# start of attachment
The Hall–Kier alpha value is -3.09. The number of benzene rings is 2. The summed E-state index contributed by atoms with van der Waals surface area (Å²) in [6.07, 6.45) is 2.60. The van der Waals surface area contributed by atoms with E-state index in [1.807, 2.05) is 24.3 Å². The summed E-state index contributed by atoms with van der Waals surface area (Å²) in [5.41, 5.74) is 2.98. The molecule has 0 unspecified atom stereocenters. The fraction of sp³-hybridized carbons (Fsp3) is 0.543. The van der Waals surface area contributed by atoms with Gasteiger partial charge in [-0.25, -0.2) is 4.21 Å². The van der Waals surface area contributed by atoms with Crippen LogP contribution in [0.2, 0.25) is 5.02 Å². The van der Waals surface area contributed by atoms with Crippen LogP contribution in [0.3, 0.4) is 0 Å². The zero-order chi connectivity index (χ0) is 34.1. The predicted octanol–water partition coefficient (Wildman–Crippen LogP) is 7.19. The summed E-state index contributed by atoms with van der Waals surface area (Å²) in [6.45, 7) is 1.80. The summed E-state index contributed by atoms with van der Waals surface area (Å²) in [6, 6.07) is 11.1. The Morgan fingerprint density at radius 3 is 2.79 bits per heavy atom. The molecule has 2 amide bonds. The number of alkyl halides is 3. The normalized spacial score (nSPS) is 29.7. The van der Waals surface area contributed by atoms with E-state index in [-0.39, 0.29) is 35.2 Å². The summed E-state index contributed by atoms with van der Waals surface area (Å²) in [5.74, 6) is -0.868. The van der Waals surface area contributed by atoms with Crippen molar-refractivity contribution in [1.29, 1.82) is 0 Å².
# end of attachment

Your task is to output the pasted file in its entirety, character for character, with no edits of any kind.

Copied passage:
The Hall–Kier alpha value is -3.09. The number of benzene rings is 2. The summed E-state index contributed by atoms with van der Waals surface area (Å²) in [6.07, 6.45) is 2.60. The van der Waals surface area contributed by atoms with E-state index in [1.807, 2.05) is 24.3 Å². The summed E-state index contributed by atoms with van der Waals surface area (Å²) in [5.41, 5.74) is 2.98. The molecule has 0 unspecified atom stereocenters. The fraction of sp³-hybridized carbons (Fsp3) is 0.543. The van der Waals surface area contributed by atoms with Gasteiger partial charge in [-0.25, -0.2) is 4.21 Å². The van der Waals surface area contributed by atoms with Crippen LogP contribution in [0.2, 0.25) is 5.02 Å². The van der Waals surface area contributed by atoms with Crippen LogP contribution in [0.3, 0.4) is 0 Å². The zero-order chi connectivity index (χ0) is 34.1. The predicted octanol–water partition coefficient (Wildman–Crippen LogP) is 7.19. The summed E-state index contributed by atoms with van der Waals surface area (Å²) in [6.45, 7) is 1.80. The summed E-state index contributed by atoms with van der Waals surface area (Å²) in [6, 6.07) is 11.1. The Morgan fingerprint density at radius 3 is 2.79 bits per heavy atom. The molecule has 2 amide bonds. The number of alkyl halides is 3. The normalized spacial score (nSPS) is 29.7. The van der Waals surface area contributed by atoms with E-state index in [-0.39, 0.29) is 35.2 Å². The summed E-state index contributed by atoms with van der Waals surface area (Å²) in [5.74, 6) is -0.868. The van der Waals surface area contributed by atoms with Crippen molar-refractivity contribution in [1.29, 1.82) is 0 Å².